Back in October 2011, New York State Supreme Court Justice Shirley Kornreich issued a pair of strange decisions in parallel cases against Credit Suisse by the bond insurers MBIA and Ambac. The monolines, both represented by Patterson Belknap Webb & Tyler, had sued the bank in 2010, asserting claims for both fraud and breach of contract in connection with Credit Suisse mortgage-backed securities they agreed to insure. Kornreich had previously dismissed the fraud counts, holding that they merely duplicated the monolines’ contract claims. But that ruling put her at odds with at least six other state and federal judges, and when the New York Appellate Division, First Department, affirmed the consensus view in a different case, Kornreich had little choice but to reinstate the Ambac and MBIA fraud claims. As expected, she did so in those October 2011 decisions.
But what Kornreich gave the bond insurers with one hand, she took away with the other. In the same 2011 decisions, the judge ruled that Ambac and MBIA had waived their rights to a jury trial in the contracts they signed with Credit Suisse. That meant that she, rather than a jury, would decide the merits of those newly reinstated fraud allegations — and she didn’t think there was much merit to them. Kornreich’s decisions said that Ambac and MBIA couldn’t just point to the MBS offering materials and claim they were duped. Credit Suisse, she said, had offered ample notice of potential weaknesses in the underlying loan pool. To prove fraudulent inducement, she ruled, Ambac and MBIA would have to show that the bank engaged in outright deception.
The judge did order discovery on the bond insurers’ fraud claims, though not much has taken place. In the meantime, Ambac and MBIA appealed Kornreich’s holding that they’d waived their right to a jury trial. They argued that the waiver should not apply, since it was part of a contract they claimed they’d been fraudulently induced to enter. Credit Suisse, represented in both cases by Orrick, Herrington & Sutcliffe, countered that although New York law does hold that contract waivers are not enforceable when a plaintiff is suing to invalidate the contract, Ambac and MBIA are not asking for rescission of the contract, but only for money damages. In that circumstance, Credit Suisse said, Kornreich correctly ruled that the bond insurers don’t have the right to trial by jury.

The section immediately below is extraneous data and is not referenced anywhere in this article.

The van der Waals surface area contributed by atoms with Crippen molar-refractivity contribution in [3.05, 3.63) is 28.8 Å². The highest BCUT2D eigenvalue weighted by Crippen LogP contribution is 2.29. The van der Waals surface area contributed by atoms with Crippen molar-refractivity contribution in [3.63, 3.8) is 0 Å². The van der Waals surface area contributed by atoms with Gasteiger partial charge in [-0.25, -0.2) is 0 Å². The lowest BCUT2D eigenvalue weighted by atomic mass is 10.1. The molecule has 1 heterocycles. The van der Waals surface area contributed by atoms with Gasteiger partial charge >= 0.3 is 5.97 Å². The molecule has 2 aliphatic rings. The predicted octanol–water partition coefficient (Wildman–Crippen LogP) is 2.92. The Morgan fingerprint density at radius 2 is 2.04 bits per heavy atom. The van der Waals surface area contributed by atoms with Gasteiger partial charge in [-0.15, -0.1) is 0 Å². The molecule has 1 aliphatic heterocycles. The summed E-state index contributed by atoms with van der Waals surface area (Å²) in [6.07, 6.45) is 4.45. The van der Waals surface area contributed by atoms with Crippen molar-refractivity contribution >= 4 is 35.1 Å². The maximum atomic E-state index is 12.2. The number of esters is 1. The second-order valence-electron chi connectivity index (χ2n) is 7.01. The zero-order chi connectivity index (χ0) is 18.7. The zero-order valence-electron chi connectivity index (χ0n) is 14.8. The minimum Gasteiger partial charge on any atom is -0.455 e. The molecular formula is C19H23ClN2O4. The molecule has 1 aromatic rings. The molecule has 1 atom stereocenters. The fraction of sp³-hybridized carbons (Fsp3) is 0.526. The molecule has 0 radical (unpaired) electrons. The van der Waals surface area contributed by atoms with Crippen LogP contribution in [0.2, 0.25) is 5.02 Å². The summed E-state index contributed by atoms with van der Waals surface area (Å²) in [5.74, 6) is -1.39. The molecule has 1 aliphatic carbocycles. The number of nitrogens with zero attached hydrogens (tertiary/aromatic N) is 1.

The appeals court thoroughly disagreed with the bank. In one-paragraph rulings, a five-judge panel of the Appellate Division, First Department said that it is not of consequence that Ambac and MBIA aren’t expressly challenging the terms of the insurance agreements. “The complaint alleges repeatedly that the insurance agreement was obtained through various types of fraud, making it clear that fraudulent inducement is plaintiff’s primary claim,” the court said, citing its 2005 holding in Wells Fargo v. Stargate Films. “Thus, the provision of the agreement that waives the right to trial by jury does not apply.” (I’ve just quoted pretty much the entire ruling.)
The appellate ruling is certainly good news for the monolines, but it’s not a certainty that Ambac and MBIA will actually get to try their case to a jury any time soon, if at all. Discovery has barely even begun — and Credit Suisse will still have a shot to eliminate the bond insurers’ cases via summary judgment motions. Those motions, by the way, will be decided by none other than Kornreich.